Review of the Environmental Protection Agency's State-of-the-Science Evaluation of Nonmonotonic Dose-Response Relationships as they Apply to Endocrine Disrupters
View larger
  • Status: Final Book
  • Downloads: 1,417
Overview

Authors

Description

Potential health effects from chemicals that disrupt endocrine function pose an environmental health concern because of their ability to interfere with normal hormone function in human and wildlife populations. The endocrine system regulates biological processes throughout the body and is sensitive to small changes in hormone concentrations. Endocrine-disruptor research has focused primarily on chemicals that affect three hormone pathways that play important roles in reproduction and development - the estrogen, androgen, and thyroid hormone pathways. Some of this research has identified dose-response relationships that have nonmonotonic curves. Nonmonotonic dose-response curves (NMDRs) are of concern because they do not follow the usual assumption made in toxicology that as dose decreases the response also decreases.

The existence of NMDRs has been a controversial topic for decades, and there has been considerable debate about their implications for how chemicals are tested and for how risks from such chemicals are assessed. Toxicity tests are designed to identify hazards and to characterize dose-response relationships, so tests are aimed at finding a (high) dose that elicits a response, and dose-response is explored by testing lower doses spaced to identify statistically a no- or lowest-observed-adverse-effect level. The concern for NMDRs is that such studies, as currently designed, might not detect the inflection of the dose-response curve if only a few doses are tested or if the change in inflection occurs below the range of doses tested. Another concern is that some NMDRs are found for biological effects that are not usually evaluated in toxicity tests. If current testing strategies are inadequate to account for NMDRs, changes to risk assessment practices might be necessary. To help address these issues, the U.S. Environmental Protection Agency (EPA) developed a draft State-of-the-Science Evaluation: Nonmonotonic Dose Responses as they Apply to Estrogen, Androgen, and Thyroid Pathways and EPA Testing and Assessment Procedures. EPA asked the National Research Council to conduct an independent review of this evaluation to ensure that it is scientifically sound and of high quality.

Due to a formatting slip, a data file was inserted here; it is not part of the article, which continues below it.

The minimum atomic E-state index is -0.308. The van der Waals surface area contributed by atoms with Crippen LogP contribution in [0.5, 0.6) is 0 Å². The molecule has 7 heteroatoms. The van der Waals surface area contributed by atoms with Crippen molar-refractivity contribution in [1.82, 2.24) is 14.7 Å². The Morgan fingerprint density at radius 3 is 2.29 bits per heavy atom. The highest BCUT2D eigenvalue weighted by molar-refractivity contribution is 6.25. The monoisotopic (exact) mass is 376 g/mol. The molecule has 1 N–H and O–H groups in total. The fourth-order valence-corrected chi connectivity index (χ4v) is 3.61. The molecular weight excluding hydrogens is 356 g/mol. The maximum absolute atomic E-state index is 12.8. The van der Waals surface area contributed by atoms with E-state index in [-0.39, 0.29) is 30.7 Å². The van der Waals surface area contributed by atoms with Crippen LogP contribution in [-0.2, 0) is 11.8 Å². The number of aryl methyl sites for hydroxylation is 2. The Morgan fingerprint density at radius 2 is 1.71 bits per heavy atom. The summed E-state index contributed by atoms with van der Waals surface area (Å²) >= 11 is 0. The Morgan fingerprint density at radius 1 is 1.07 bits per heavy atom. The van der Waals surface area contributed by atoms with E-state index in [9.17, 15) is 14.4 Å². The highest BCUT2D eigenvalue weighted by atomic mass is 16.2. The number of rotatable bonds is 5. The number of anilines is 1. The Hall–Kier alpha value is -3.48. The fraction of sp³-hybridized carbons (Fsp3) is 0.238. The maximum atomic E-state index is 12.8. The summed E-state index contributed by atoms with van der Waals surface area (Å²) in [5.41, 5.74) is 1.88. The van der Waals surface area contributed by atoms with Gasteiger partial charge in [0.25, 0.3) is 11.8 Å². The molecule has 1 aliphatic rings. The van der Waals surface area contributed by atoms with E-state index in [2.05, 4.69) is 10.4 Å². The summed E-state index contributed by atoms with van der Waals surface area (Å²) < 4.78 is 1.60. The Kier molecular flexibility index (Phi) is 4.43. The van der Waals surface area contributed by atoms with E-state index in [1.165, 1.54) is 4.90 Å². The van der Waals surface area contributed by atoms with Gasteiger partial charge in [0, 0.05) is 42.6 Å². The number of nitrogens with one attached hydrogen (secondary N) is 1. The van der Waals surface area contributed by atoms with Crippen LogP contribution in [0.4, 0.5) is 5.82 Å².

Review of Environmental Protection Agency's State-of-the-Science Evaluation of Nonmonotonic Dose-Response as they Apply to Endocrine Disrupters evaluates whether EPA's evaluation presents a scientifically sound and high-quality analysis of the literature on NMDRs. This report reviews how well the EPA evaluation described how the assessment was performed, whether consistent methods and criteria were applied in the analysis of different evidence streams, and whether appropriate methods were applied to evaluating the evidence. The report makes recommendations to improve EPA's process and strengthen the evaluation.

Topics

  • Environment and Environmental Studies — Pollutants and Toxics
  • Environment and Environmental Studies — Policy, Reviews and Evaluations

Publication Info

66 pages | 6 x 9
Paperback
ISBN: 978-0-309-29754-7
Contents
Research Tools

Suggested Citation

National Research Council. Review of the Environmental Protection Agency's State-of-the-Science Evaluation of Nonmonotonic Dose-Response Relationships as they Apply to Endocrine Disrupters. Washington, DC: The National Academies Press, 2014.

Import this citation to:

Copyright Information

The National Academies Press (NAP) has partnered with Copyright Clearance Center's Rightslink service to offer you a variety of options for reusing NAP content. Through Rightslink, you may request permission to reprint NAP content in another publication, course pack, secure website, or other media. Rightslink allows you to instantly obtain permission, pay related fees, and print a license directly from the NAP website. The complete terms and conditions of your reuse license can be found in the license agreement that will be made available to you during the online order process. To request permission through Rightslink you are required to create an account by filling out a simple online form. The following list describes license reuses offered by the National Academies Press (NAP) through Rightslink:

  • Republish text, tables, figures, or images in print
  • Post on a secure Intranet/Extranet website
  • Use in a PowerPoint Presentation
  • Distribute via CD-ROM
  • Photocopy

Click here to obtain permission for the above reuses. If you have questions or comments concerning the Rightslink service, please contact:

Rightslink Customer Care
Tel (toll free): 877/622-5543
Tel: 978/777-9929
E-mail: customercare@copyright.com
Web: http://www.rightslink.com

To request permission to distribute a PDF, please contact our Customer Service Department at 800-624-6242 for pricing.

To request permission to translate a book published by the National Academies Press or its imprint, the Joseph Henry Press, please click here to view more information.

Related Books more

More by the Board on Environmental Studies and Toxicology more